2. The goal of Olympism is to place sport at the service of the harmonious development of man,
with a view to promoting a peaceful society concerned with the preservation of human dignity.
3. The Olympic Movement is the concerted, organised, universal and permanent action, carried
out under the supreme authority of the IOC, of all individuals and entities who are inspired by
the values of Olympism. It covers the five continents. It reaches its peak with the bringing
together of the world’s athletes at the great sports festival, the Olympic Games. Its symbol is
five interlaced rings.
4. The practice of sport is a human right. Every individual must have the possibility of practising
sport, without discrimination of any kind and in the Olympic spirit, which requires mutual
understanding with a spirit of friendship, solidarity and fair play. The organisation, administration
and management of sport must be controlled by independent sports organisations.
5. Any form of discrimination with regard to a country or a person on grounds of race, religion,
politics, gender or otherwise is incompatible with belonging to the Olympic Movement.
6. Belonging to the Olympic Movement requires compliance with the Olympic Charter and
recognition by the IOC.

[from the Olympic Charter]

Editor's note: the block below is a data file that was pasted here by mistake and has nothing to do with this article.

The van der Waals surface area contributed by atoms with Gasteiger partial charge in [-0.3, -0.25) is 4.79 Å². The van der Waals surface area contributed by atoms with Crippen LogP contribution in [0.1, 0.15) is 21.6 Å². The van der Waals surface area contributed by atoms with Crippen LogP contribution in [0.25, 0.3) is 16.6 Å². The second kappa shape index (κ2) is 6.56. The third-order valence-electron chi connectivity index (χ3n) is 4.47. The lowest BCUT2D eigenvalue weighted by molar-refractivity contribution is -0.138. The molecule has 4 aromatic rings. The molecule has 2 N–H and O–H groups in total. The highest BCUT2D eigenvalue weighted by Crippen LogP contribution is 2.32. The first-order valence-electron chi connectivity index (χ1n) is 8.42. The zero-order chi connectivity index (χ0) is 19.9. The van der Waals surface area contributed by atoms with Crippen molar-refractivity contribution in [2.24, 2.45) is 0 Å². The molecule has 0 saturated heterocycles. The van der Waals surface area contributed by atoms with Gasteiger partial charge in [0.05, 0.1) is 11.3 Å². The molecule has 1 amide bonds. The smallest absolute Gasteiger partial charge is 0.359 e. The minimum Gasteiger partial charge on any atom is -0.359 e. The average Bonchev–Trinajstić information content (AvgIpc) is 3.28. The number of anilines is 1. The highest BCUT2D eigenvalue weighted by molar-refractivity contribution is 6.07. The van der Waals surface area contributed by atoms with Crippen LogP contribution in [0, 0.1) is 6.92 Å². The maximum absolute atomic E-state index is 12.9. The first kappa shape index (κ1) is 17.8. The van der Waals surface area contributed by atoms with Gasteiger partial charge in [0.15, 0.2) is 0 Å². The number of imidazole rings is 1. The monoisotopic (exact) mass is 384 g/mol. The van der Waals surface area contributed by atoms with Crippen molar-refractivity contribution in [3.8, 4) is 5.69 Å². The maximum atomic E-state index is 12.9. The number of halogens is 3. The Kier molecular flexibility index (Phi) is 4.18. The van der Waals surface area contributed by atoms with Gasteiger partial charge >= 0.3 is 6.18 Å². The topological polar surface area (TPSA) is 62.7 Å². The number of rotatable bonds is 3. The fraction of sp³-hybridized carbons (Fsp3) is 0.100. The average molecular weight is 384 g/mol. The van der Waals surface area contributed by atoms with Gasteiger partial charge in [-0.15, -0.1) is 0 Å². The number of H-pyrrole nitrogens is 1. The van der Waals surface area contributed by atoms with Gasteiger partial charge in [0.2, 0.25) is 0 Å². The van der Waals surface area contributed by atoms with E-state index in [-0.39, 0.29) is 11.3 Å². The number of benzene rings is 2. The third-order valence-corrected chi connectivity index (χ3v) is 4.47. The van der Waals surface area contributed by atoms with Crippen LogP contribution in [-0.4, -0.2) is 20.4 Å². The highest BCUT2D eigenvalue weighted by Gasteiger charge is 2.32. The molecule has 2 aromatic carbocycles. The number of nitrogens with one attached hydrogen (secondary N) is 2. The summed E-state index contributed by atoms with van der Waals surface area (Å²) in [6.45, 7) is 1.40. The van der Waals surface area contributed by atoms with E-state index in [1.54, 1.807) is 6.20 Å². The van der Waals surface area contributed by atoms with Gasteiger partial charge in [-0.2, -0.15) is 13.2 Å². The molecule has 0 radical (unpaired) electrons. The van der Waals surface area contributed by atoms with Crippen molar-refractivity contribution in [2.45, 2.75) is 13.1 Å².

Thursday, April 17, 2008

"I am the one!"

Ganden Monastery March 20 [photo from AP]

When security forces arrived at Ngok-Gyalmo monastery in Tibet on April 17 to single out and arrest any monks who had taken part in a protest the previous day, rather than turn over their fellow monks to the authorities, monk after monk began to shout "I am the one!" "I am the one!"

Nine monks were arrested and taken away. [from TIO Australia]

Tuesday, April 15, 2008

conflating the exercise of free speech with terrorism

"Nicholas Bequelin, a Xinjiang expert with Human Rights Watch in Hong Kong, said Beijing has undercut its credibility by consistently labeling criminal acts, anti-government violence and peaceful dissent as terrorism.

" 'The experience around the world since the launch of the global war on terrorism has taught the international community how easily threats of terrorism can be manipulated by authoritarian governments for their own purposes,' Bequelin said." [AP via the Christian Science Monitor April 15]

And, it should be added, by the U.S. government and the International Olympic Committee (see April 11 post below).

the north pole

Norwegian explorer Inge Solheim flies the Tibetan flag on the North Pole.
(Phayul April 15)

Friday, April 11, 2008

"China is not becoming more like the rest of the world. The rest of the world is becoming more like China."